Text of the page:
You’re stressed, tired, exhausted, lack motivation, don’t want to do what you have on your desk, feel uneasy and have a serious case of ennui. You are wondering: “What’s wrong with me?” and get frustrated and upset with your inability to manage and direct yourself. If procrastination has always been challenging this might not apply so much to you but if you are a strong performer and experiencing a serious case of ennui, it’s likely that you are suffering from a case of workplace burnout. Burnout or not there are three easy steps you can take to relieve that pressure and invigorate yourself once again.
- Recognize that you are burned out and identify why
- Take positive steps to alleviate the burn out
- Prevent burnout from happening to you again
1. Recognizing Burn Out:
Part of recognizing burn out is knowing what might cause it. The Global Business and Economic Roundtable on Addiction and Mental Health identified ten likely stressors that can result in burn out. They are workload, random interruptions, pervasive uncertainty, mistrust and unfairness, unclear policies and no sense of direction, job ambiguity, inadequate feedback, feeling unappreciated, no communication, and lack of control. Are you suffering from these in your workplace? If so, and you are angry and stressed, you might be suffering from burn out. This is not so easy as it is difficult for us to be with discomfort. We are quick to eat it, drink it or Tivo it away. Take a moment to be with your discomfort, it will help you identify the source of your burn out.
2. Taking Positive Steps:
Once you have identified the source of your burn out, clearly define the problem. Suppose you are given a project and present your work only to find that your boss wanted something different. Now you are angry and stressed at having to do it again. Determine whether you should have asked more questions to begin with or whether your boss gave unclear direction. Ask how to avoid this in the future. Make sure that before you start you have been given clear directions and that you thoroughly understand.
If you are regularly interrupted in your work take stock again. If you work for yourself and the telephone is the culprit, don’t take calls between certain hours. If you work in a cubicle in a busy office, would your employer allow you to work at home for a few hours of concentration? If interruptions are inevitable in your job because that’s the nature of the business culture, recognize the reality of your situation and learn to accept it. If you do, much of the stress associated with those constant interruptions should be relieved. For many of my clients this was a “aha” moment. When they gave themselves permission to close their door or tell people “No, I am not available right now,” they become more productive and felt more in control.
If you have colleagues at work who share your frustration, work together. Talk to your boss or schedule an appointment to go together to human resources. There is power in numbers and if you don’t have to take on a fight or the “corporate culture” all alone, you will feel better.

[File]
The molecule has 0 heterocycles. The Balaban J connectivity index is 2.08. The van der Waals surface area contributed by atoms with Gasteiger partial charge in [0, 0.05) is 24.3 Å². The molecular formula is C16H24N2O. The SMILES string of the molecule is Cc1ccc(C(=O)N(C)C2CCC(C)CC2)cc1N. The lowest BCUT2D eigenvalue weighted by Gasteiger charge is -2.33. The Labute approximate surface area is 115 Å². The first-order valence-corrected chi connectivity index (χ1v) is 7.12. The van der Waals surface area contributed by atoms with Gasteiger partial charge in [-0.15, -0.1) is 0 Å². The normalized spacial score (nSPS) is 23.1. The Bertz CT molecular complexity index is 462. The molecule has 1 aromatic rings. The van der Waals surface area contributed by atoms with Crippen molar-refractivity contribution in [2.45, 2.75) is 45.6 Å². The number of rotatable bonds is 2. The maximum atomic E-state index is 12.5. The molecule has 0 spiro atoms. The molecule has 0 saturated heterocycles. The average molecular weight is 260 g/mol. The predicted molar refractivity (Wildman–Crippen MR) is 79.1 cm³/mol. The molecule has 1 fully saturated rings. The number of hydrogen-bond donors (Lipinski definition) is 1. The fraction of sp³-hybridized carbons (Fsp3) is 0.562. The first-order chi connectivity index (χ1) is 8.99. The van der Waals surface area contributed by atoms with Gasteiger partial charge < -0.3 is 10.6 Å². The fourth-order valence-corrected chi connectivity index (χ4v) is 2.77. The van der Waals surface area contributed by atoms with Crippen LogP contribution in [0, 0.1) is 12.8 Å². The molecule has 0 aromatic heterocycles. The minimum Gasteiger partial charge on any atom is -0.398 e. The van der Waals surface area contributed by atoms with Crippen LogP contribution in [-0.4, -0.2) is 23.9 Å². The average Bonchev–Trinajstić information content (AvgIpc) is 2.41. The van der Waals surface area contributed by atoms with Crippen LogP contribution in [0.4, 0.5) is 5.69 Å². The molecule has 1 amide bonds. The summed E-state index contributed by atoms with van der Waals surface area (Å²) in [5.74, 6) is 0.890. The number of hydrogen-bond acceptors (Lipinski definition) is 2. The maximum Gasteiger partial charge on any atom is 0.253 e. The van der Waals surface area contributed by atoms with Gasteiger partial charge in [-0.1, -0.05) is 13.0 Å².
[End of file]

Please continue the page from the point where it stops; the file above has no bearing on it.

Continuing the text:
In short, once you have recognized that you have a problem, identify its source, figure out whether the stressor can be relieved and, if it can, take active steps you need for relief. If it cannot be relieved, you must internalize ways to accept it as part of your job or you will never overcome your burn out.
3. Prevent Future Burn Out:
It seems to me that if you are burned out, you want to avoid having this awful debilitating feeling in the future. So, how do you do that?
- Slow down – take a deep breath and drink some water. Give yourself a break. Before you start on the next project, let it simmer, make sure it is clear in your mind, stick to a reasonable schedule. You may have to overcome your tendencies to jump right in, but breath!
- Rely on Support Systems – it could be that going to lunch once a week with friends who allow you to vent your frustration helps. Maybe it would be helpful to get some professional help. Many corporations have mentor programs and offer assistance in the form of an executive coach. Your Human Resource Department should be able to direct you.
- Assess Your Goals and Priorities – make sure that your life is heading where you want it to go. The best example I have is my friend who opened a beautiful art gallery but found that she was miserable sitting in a store day after day. She gave it a real chance but once she knew this was never going to fulfill her, no matter how much success she was having in the business, she walked away and found a more fulfilling career.
What You Can Learn From Burnout:
Neuroscience tells us that our brain is wired for survival. No matter where we are or what’s going on, unconsciously we are always concerned with our long-term survival. When you are feeling burned out, your survival is more at stake and you are bound to be less effective. Burn out is a painful, energy-sapping feeling. But, it gives you an opportunity to reassess what will satisfy you and what you really want to do in your career. It gives you a chance to examine if you are your own worst enemy or if something in your environment can be changed for the better. It provides you the opening to finish what you have started and start anew. And, it sets the stage for having breakthroughs.